Quinn Priester, SP, PIT
In the Gulf Coast League post draft, Priester (in a 32.2 IP sample) showed an affinity for missing bats while also inducing an elite ground ball rate (55.4%). Assuming he debuts in the South Atlantic League this summer, a repeat performance will leave him knocking on the door of the top-100 next preseason. 2020 Rank: 196th
Gabriel Rodriguez, 3B, CLE
Rodriguez is another prospect who will likely fall into the unfortunate category of a really minute sample size in 2020. The New York Penn League will be a fantastic test for the teenager, and I assume I’ll still be ‘in’ on the third baseman regardless of the story the stats from this summer tells. I just don’t think we’ll see a large enough sample this season to supplant Rodriguez over the upper-echelon of 2020 draftees. 2020 Rank: 129th
Luis Rodriguez, OF, LAD
A lack of information and reports regarding Rodriguez has left prospectors no choice but to rank the outfielder conservatively this preseason. Regardless of altered season length, I’m willing to bet Rodriguez’s stateside debut means he rises on prospect lists between now and Opening Day 2021. 2020 Rank: 194th
Yerry Rodriguez, SP, TEX
If Rodriguez can make it through 2020 with his elbow fully intact, he’ll likely be a top-100 prospect this time next year. Unfortunately, the *if* is currently worrisome enough to keep him on the outside looking in a calendar year ahead of publishing time. 2020 Rank: 163rd
Johan Rojas, OF, PHI
I’m guessing Rojas will be one of the more surprising names in the ‘just missed’ portion, but the prospect world is about to learn all about the outfielder once the South Atlantic League begins this summer. Factor in the fact Rojas won’t have to acclimate to the early-season cold weather in Lakewood, and he could be a big-riser regardless of sample this season. 2020 Rank: 193rd
Joe Ryan, SP, TB
Ryan’s newly-constructed fastball/slider combination and a full, 162-game regular season would mean he has a decent chance to graduate from prospect lists prior to next season, despite the Rays’ big league pitching depth. With a shortened season on the horizon, Ryan will likely thrive in Double-A and Triple-A while biding his time for a big league debut. 2020 Rank: 118th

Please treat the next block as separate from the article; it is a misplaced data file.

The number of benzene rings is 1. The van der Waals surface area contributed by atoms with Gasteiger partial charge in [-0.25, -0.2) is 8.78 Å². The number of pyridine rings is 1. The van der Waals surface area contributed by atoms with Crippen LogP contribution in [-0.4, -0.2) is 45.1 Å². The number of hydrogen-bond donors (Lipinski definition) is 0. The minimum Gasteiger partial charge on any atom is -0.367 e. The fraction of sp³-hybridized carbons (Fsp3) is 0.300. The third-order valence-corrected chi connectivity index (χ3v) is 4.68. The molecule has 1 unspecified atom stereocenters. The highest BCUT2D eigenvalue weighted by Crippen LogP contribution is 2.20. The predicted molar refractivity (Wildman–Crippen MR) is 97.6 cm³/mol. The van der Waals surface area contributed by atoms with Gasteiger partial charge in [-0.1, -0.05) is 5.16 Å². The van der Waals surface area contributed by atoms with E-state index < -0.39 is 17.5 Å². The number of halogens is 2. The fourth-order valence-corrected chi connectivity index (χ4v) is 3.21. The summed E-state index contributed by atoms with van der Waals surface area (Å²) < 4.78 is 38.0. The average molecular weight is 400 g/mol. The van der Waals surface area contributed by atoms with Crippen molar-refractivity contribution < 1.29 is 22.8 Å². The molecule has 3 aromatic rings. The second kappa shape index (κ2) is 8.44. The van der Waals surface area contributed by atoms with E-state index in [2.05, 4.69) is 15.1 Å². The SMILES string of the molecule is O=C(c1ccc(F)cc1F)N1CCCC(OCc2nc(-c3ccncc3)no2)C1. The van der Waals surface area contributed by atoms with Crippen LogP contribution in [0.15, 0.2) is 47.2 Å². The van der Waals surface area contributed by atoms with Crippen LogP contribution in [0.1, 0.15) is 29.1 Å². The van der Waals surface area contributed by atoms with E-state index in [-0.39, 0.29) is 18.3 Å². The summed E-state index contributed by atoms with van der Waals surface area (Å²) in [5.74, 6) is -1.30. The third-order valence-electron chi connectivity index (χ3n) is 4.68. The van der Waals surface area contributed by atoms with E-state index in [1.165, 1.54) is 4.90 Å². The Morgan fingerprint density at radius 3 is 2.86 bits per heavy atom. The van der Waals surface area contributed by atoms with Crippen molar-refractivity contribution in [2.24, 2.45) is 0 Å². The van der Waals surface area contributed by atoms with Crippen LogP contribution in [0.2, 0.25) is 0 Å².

Ethan Small, SP, MIL
Small’s inevitable, impending success versus low minors hitters will serve as the catalyst as he ascends prospect lists this summer. But I’m equally intrigued by Small adding a slider to his arsenal; if the pitch can become a stronghold in the southpaw’s usage, this profile may officially pop. 2020 Rank: VIP
Tahnaj Thomas, SP, PIT
The variance between Thomas’ floor and ceiling means he could flirt with top-75 prospect status a year from now. It could also mean even the ‘just missed’ portion of dart throw projection was too aggressive, despite the right-hander likely debuting in full season ball in 2020. 2020 Rank: 195th
Mark Vientos, 3B, NYM
Make no mistake, Vientos will certainly recoup some of his stock in 2020. But playing in the pitcher-friendly Florida State League with an uber-aggressive approach and defensive question marks means the infielder will still be on the outside looking in of the top-100 a year from now. 2020 Rank: 149th
Top-100 coming soon…..